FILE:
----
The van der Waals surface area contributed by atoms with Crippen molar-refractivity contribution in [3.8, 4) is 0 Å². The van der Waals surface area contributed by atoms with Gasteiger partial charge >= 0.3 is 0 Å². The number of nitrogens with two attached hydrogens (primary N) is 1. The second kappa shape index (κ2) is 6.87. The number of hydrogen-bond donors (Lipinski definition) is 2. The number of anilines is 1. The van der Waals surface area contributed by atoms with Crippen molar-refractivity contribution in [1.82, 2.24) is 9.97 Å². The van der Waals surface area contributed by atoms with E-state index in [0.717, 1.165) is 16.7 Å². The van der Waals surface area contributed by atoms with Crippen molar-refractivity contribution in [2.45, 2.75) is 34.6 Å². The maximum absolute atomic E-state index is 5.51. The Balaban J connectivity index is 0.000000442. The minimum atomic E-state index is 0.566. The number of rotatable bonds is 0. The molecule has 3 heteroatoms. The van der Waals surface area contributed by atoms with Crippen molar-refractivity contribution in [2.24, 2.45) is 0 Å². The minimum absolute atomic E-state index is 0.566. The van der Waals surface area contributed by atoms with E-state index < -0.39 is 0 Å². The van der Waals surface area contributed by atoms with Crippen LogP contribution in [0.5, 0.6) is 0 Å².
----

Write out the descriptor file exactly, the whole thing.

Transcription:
The van der Waals surface area contributed by atoms with Crippen molar-refractivity contribution in [3.8, 4) is 0 Å². The van der Waals surface area contributed by atoms with Gasteiger partial charge >= 0.3 is 0 Å². The number of nitrogens with two attached hydrogens (primary N) is 1. The second kappa shape index (κ2) is 6.87. The number of hydrogen-bond donors (Lipinski definition) is 2. The number of anilines is 1. The van der Waals surface area contributed by atoms with Crippen molar-refractivity contribution in [1.82, 2.24) is 9.97 Å². The van der Waals surface area contributed by atoms with E-state index in [0.717, 1.165) is 16.7 Å². The van der Waals surface area contributed by atoms with Crippen molar-refractivity contribution in [2.45, 2.75) is 34.6 Å². The maximum absolute atomic E-state index is 5.51. The Balaban J connectivity index is 0.000000442. The minimum atomic E-state index is 0.566. The number of rotatable bonds is 0. The molecule has 3 heteroatoms. The van der Waals surface area contributed by atoms with Crippen molar-refractivity contribution in [2.24, 2.45) is 0 Å². The minimum absolute atomic E-state index is 0.566. The van der Waals surface area contributed by atoms with E-state index < -0.39 is 0 Å². The van der Waals surface area contributed by atoms with Crippen LogP contribution in [0.5, 0.6) is 0 Å².